The Academy Award-winning movie masterfully uses design to reveal the intricacies of class and inequality.
Sunday night, at the 92nd Academy Awards, South Korean smash hit Parasite took home four golden trophies. The movie’s best-picture win made it the first non-English-language film to do so in Oscars history—the cherry on top of the industry’s recognition for best original screenplay, best foreign-language film, and best director too. Bong Joon-ho, the film’s director, is known throughout Hollywood for his razor-sharp cinematic eye and humorously dark imagination, but his lesser-known skillset as a cartoonist who storyboards each scene of his movies may explain why the film nabbed nominations for best film editing and production design as well. In Parasite, architecture is used for its aesthetic value and also for its power as a storytelling device, making this film an extraordinary study in how our built environments create narratives that are both within our control and outside of it.
Like Bong, other directors use design and architecture to create worlds specific to their oeuvres. Wes Anderson’s films are famous for their Pantone-perfect color palettes and architecture-heavy sets; the director’s eye for kitschy, vintage, striking yet eerily anonymous buildings create a world that is immediately recognizable as his own. And design elements such as the hexagonal carpet of the Overlook Hotel in Stanley Kubrick’s The Shining show a similar interest in using visual cues to reinforce the story. In the case of Parasite, Bong has continued in this filmmaker-architect tradition—in what may be the absolute best example of it to date—with an added element of psychology built into his sets. If Anderson’s films are color, Bong’s are color theory.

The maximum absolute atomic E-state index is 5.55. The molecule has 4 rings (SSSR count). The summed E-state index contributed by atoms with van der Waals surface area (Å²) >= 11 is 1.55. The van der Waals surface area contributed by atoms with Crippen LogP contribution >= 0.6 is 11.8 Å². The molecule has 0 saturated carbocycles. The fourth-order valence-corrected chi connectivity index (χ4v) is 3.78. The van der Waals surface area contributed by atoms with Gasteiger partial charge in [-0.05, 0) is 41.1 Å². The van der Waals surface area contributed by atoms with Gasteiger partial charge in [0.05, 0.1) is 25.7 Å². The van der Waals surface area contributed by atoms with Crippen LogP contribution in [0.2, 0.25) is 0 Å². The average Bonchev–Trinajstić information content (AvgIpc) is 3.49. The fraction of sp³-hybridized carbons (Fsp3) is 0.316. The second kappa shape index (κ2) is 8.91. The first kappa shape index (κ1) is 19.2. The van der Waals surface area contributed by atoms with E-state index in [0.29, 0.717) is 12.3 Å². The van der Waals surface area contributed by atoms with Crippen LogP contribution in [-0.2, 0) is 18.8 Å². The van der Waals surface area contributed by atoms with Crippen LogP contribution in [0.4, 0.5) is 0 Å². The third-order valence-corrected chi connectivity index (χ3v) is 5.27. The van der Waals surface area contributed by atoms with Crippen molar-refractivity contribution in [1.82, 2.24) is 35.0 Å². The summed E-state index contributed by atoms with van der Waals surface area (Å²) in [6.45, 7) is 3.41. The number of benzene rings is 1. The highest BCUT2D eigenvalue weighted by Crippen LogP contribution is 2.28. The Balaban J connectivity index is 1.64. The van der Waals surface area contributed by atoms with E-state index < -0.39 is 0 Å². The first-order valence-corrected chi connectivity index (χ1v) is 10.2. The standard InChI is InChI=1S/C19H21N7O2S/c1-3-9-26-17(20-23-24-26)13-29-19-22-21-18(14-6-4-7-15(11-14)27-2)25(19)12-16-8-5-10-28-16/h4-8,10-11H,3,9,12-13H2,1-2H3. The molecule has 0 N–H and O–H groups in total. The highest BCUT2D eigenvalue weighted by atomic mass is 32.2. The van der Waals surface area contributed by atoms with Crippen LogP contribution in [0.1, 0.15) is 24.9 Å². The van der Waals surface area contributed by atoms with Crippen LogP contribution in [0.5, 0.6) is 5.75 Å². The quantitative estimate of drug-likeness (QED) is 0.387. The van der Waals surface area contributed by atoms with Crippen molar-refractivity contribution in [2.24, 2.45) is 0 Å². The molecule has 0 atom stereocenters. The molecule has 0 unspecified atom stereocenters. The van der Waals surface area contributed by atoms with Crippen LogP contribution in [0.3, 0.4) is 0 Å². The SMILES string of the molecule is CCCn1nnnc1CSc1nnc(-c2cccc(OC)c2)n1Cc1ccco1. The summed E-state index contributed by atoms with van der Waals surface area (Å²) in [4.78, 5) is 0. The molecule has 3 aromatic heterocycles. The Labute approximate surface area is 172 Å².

Read on HERE >>>> Source: Fast Company Why architecture should have won a best supporting role in ‘Parasite’